My practice affords me the chance to both engage and reflect upon my experience of the human body. Conceptually, the works I make are derived from a personal interpretation of anatomy rather than a clinical one- influenced by contemporary and historical anatomical representation and the slippages that occur in translation from person to person, body to body in an attempt to render something of a life lived, questioned, observed.
The processes I choose allow me to interpret and express both ephemeral and long-felt concepts and sensations into tangible forms. I choose to hand-make objects and a single work can take days or months to complete. Nowadays I am much more conscious of the fact that if I really want to engage in the experience in a pleasurable way I must remain aware of the role of my own physicality in the entire process. I must be conscious of my own body whilst expressing notions of the body. In a way it is like being immersed in a multi-sensory feedback loop.
It’s compelling- I make therefore I am and visa-versa
After over thirty years of making objects I realize that there is the potential to become absorbed in exploring something completely new, expanding an understanding of something known or reaffirming something quite familiar.
Also, when I have the privilege of mentoring someone in my own practice I always begin from the premise that there is value in gaining an awareness of the threads that have led that person to the works they currently make. Sounds simple, but it’s always a time of revelation and an aspect of professional arts practise that is somewhat overlooked- the simple process of getting to know oneself a little better and learning ways to review and reflect on a regular basis. It is after all what makes us distinctly human.
Medical students usually learn about human anatomy in quite prescribed ways with specific intention.
At Flinders, over the last three years, I’ve observed that the 2nd year medical students actively engage in learning the body within a teaching and learning environment that focuses upon physical experience. Hands-on interactions between the students and the various forms of representation present in the anatomy laboratory are designed to build a student’s experience and understanding of highly complex forms, physiology and inter-relationships. It is necessary to learn hundreds of names of structures and their reason for being and every individual has a different approach and different learning needs. It is clear that there are many ways to embody the subject matter and that rote learning plays a part but it is not as straight forward as just looking at something, or reading it, or being told the facts and automatically understanding and remembering the information. Comprehension and appreciation of the complexities of human anatomy also require multiple sensory feed-back loops. It is a process of embodiment.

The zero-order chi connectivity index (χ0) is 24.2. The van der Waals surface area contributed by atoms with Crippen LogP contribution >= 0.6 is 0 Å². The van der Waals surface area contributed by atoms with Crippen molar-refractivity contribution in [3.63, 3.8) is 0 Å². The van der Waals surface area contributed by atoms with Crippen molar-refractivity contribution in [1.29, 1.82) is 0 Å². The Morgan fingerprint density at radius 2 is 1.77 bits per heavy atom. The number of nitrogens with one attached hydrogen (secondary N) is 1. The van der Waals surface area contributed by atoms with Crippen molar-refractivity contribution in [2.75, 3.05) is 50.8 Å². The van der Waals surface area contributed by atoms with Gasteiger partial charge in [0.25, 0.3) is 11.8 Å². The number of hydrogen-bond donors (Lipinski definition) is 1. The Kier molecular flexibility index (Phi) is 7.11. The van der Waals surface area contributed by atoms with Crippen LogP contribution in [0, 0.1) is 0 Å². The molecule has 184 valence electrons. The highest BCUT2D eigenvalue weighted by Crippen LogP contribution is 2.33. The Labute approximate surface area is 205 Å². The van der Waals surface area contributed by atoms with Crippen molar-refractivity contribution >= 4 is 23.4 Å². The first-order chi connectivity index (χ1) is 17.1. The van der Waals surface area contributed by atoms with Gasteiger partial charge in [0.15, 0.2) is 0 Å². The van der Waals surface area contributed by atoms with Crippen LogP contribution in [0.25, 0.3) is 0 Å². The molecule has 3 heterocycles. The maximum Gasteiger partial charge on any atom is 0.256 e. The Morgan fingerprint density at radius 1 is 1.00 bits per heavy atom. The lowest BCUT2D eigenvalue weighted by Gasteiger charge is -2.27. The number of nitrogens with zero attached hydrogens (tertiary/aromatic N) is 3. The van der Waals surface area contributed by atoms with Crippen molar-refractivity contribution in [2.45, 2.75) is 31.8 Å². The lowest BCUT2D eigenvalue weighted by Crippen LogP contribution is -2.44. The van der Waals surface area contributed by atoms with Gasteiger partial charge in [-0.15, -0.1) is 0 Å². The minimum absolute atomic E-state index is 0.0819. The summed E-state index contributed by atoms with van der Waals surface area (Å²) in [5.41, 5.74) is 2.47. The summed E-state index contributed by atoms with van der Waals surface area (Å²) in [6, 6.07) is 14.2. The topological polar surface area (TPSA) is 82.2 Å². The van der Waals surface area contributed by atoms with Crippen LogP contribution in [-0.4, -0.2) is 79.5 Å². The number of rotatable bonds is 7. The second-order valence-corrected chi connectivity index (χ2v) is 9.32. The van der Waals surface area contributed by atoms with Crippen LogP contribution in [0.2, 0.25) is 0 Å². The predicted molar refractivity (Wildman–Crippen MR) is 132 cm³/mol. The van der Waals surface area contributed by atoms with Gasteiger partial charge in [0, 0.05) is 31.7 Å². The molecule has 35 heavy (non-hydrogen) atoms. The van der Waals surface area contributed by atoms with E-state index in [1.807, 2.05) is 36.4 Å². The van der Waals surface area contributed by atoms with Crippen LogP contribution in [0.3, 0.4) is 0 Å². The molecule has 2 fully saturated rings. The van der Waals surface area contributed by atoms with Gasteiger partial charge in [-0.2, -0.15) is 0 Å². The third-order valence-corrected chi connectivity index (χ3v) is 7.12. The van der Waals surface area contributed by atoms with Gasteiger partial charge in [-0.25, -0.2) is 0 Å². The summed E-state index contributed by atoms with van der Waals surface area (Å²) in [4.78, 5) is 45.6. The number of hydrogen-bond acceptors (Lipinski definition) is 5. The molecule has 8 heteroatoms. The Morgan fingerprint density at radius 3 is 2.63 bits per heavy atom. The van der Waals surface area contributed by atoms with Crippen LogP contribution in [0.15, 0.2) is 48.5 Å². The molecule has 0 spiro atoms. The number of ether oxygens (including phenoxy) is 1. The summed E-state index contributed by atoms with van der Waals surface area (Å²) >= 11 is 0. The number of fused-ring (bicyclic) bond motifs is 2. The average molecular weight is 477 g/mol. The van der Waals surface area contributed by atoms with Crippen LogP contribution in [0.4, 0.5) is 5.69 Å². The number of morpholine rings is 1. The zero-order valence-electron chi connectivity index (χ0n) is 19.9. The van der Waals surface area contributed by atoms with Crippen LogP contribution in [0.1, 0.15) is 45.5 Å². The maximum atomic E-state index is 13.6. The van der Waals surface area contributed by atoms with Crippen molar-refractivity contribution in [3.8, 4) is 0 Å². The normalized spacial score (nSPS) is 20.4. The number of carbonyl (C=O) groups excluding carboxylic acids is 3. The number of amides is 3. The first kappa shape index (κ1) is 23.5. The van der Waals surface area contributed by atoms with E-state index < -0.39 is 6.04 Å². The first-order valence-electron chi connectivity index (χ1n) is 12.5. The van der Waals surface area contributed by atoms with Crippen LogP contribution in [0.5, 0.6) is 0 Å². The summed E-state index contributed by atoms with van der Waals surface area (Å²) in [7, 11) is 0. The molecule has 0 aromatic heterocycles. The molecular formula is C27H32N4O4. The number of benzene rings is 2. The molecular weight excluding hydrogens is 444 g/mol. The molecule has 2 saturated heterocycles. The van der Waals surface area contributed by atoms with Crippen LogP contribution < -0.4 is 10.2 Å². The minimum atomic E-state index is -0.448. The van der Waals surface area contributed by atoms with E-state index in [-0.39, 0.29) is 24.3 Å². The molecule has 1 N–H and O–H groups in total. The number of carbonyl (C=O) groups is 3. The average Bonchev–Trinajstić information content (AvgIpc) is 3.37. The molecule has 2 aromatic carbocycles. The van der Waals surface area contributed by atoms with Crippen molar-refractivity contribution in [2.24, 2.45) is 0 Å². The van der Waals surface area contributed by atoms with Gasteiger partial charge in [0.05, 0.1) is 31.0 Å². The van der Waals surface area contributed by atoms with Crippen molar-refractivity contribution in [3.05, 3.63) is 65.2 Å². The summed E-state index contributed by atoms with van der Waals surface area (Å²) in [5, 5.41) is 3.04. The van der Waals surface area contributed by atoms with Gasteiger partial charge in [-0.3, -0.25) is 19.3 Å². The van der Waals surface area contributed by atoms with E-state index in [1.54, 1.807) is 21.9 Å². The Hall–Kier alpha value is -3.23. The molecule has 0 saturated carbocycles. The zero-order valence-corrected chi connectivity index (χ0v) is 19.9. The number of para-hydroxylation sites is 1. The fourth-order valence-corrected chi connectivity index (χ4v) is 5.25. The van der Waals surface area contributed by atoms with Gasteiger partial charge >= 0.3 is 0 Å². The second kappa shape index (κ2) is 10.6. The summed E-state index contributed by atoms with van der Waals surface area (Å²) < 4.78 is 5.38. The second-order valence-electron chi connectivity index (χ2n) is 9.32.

After watching the students handle the wet specimens, feel their weight, turn them over, peel back the layers, squeeze a muscle, cup a skull, trace a nerve, pull apart a plastic model and piece it back together again and again like a jigsaw puzzle, hold a long bone to their own thigh for comparison, and touch the small bones of the hand naming each one as they go- I know that this is a special kind of learning experience. These hands-on experiences are all consuming. My senses tell me they can be likened to the experiences I have whilst translating my thoughts into something tangible whilst I reference my own body to make objects about the body.
Tuesday 19th July
Musculoskeletal Practical Anatomy Class Second Year Medicine
The Prac topic : HANDS
Tuesday 12th July, 2011
Anatomy Laboratory, School of Medicine, Flinders University
2nd year Meds, Musculoskeletal Lecture & Practical Session:
Upper Limb ( bones)
This was no ordinary Tuesday. Ian and I talked about it the following morning.
Here are some of my thoughts and observations…
Of course classes can vary from week to week but we had both noticed a distinct energy amongst the students during Tuesday’s practical anatomy class on the bones of the upper limb. They seemed so absorbed in their individual experiences with the material and especially in the referencing of their own bodies. And I know it’s relatively early days in this course, but usually there’s a sense of urgency and a palpable anxiety amongst the students. This is serious business. Everyone is aware of the huge amount of material that must be learned to get through the exams and that is all there is time for.
I’ve been wondering if the students are becoming a little more comfortable with the material they must learn for this course because Ian is always gently reminding them that their own bodies are totally relevant source material. Yes, I know he always does that but something’s different of late. Is it Ian’s teaching? Is it the students? Is it our awareness?
I’m more aware now of the various kinds of direct and indirect experiences in MMS prac lessons and that they are quite specific to learning human anatomy – the types, combinations and sequencing of experiences and the proximity and accessibility of forms of representation are unique to that teaching and learning environment. There is a constant interplay between internal and external referencing during a class.
I’m beginning to think that even before we get to the subject matter, that a cultivation of awareness is critical. It may seem obvious, but unless each person is directed to engage in these kinds of hands-on experiences – how are they to know what they don’t know?
How are they to know what is possible to know in this way?